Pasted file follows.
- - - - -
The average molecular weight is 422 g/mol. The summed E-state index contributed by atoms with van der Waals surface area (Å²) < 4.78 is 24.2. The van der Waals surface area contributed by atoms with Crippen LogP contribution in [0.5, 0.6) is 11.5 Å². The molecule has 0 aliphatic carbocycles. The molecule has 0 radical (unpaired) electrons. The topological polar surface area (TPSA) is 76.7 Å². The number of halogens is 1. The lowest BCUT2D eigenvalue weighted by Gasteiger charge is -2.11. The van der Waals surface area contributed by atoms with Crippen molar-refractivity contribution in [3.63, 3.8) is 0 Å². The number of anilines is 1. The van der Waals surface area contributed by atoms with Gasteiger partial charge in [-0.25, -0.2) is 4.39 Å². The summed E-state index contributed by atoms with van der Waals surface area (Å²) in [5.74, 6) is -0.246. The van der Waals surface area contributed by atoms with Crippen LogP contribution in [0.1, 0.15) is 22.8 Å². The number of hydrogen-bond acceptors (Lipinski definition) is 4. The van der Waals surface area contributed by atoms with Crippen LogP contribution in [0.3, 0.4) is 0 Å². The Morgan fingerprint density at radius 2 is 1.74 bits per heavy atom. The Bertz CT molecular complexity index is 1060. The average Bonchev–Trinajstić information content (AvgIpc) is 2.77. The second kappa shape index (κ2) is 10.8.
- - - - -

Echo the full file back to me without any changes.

The average molecular weight is 422 g/mol. The summed E-state index contributed by atoms with van der Waals surface area (Å²) < 4.78 is 24.2. The van der Waals surface area contributed by atoms with Crippen LogP contribution in [0.5, 0.6) is 11.5 Å². The molecule has 0 aliphatic carbocycles. The molecule has 0 radical (unpaired) electrons. The topological polar surface area (TPSA) is 76.7 Å². The number of halogens is 1. The lowest BCUT2D eigenvalue weighted by Gasteiger charge is -2.11. The van der Waals surface area contributed by atoms with Crippen molar-refractivity contribution in [3.63, 3.8) is 0 Å². The number of anilines is 1. The van der Waals surface area contributed by atoms with Gasteiger partial charge in [-0.25, -0.2) is 4.39 Å². The summed E-state index contributed by atoms with van der Waals surface area (Å²) in [5.74, 6) is -0.246. The van der Waals surface area contributed by atoms with Crippen LogP contribution in [0.1, 0.15) is 22.8 Å². The number of hydrogen-bond acceptors (Lipinski definition) is 4. The van der Waals surface area contributed by atoms with Crippen LogP contribution in [0.3, 0.4) is 0 Å². The Morgan fingerprint density at radius 2 is 1.74 bits per heavy atom. The Bertz CT molecular complexity index is 1060. The average Bonchev–Trinajstić information content (AvgIpc) is 2.77. The second kappa shape index (κ2) is 10.8.